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Defend aircraft networks against cybersecurity breaches

The aviation industry is both vast and complex. More than 45,000 flights and 2.9 million passengers pass through US airspace every day, requiring high-tech tools and extensive communications networks. All of this data and complexity makes the industry a prime target for cybercriminals. Worryingly, only 49% of non-governmental organizations have fully adopted NIST security standards. As attacks on critical infrastructure and the rapid digitization of industries increase, the aviation industry must reevaluate its standards.

How vulnerable are aircraft networks?

Attacks on aircraft networks can cause immense damage. Airplanes depend on radio signals to navigate and communicate, so cybercriminals could divert flights by interfering with these networks. As aircraft incorporate more Internet of Things (IoT) technologies, attackers have more potential gateways to infiltrate aircraft control or communication systems.

The aircraft themselves undergo rigorous security and compliance testing, so they may not be the most vulnerable parts of these networks. Air traffic control systems and airline reservation platforms that process large amounts of data on a daily basis are a more likely target. Cybercriminals could infiltrate airport networks to steal sensitive passenger data, such as names and financial information.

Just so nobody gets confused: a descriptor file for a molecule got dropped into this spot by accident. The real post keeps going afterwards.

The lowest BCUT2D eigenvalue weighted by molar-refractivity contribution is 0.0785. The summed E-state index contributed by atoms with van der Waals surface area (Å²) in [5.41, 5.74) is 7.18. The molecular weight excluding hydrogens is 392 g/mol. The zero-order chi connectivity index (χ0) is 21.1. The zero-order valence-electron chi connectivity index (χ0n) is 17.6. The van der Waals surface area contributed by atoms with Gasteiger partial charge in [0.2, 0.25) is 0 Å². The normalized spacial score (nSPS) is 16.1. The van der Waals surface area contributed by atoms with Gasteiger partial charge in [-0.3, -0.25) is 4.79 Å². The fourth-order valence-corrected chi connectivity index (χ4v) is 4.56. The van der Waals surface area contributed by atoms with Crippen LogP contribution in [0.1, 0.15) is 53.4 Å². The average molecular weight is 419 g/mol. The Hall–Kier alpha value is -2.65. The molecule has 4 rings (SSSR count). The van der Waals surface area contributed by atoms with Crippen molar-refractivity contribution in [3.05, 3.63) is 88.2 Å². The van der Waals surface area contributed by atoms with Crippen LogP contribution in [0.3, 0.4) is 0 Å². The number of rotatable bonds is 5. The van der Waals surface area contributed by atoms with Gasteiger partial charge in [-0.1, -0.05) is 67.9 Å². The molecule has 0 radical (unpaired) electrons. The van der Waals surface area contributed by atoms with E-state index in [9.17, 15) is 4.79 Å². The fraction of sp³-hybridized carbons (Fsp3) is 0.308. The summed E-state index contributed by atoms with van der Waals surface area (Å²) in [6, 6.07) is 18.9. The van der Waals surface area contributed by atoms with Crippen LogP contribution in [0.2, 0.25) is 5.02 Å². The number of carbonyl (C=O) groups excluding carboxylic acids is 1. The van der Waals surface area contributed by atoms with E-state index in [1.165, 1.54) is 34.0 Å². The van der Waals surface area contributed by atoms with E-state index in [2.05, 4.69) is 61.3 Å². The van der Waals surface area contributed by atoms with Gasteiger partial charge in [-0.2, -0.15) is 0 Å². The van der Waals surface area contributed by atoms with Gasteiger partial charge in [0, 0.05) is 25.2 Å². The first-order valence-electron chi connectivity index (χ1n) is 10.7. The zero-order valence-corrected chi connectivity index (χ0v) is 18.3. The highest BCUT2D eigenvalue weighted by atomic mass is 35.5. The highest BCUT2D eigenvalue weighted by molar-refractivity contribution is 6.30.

These threats are also more than hypothetical, as attackers have already started targeting the aviation industry. In 2018, cybercriminals accessed the data of up to 9.8 million passengers, including passport numbers and credit card details. Upon review, it became clear that the airline had numerous vulnerabilities, such as unprotected backups, outdated software and unpatched internet servers.

Earlier this year, British Airways suffered an attack on its website, exposing thousands of customer data. Air Canada experienced a similar breach via its app. Attacks have also targeted airports, with Bradley International Airport suffering a DDoS attack in March 2022.

How can aircraft networks become more secure?

In light of these attacks, it is clear that (Read more…)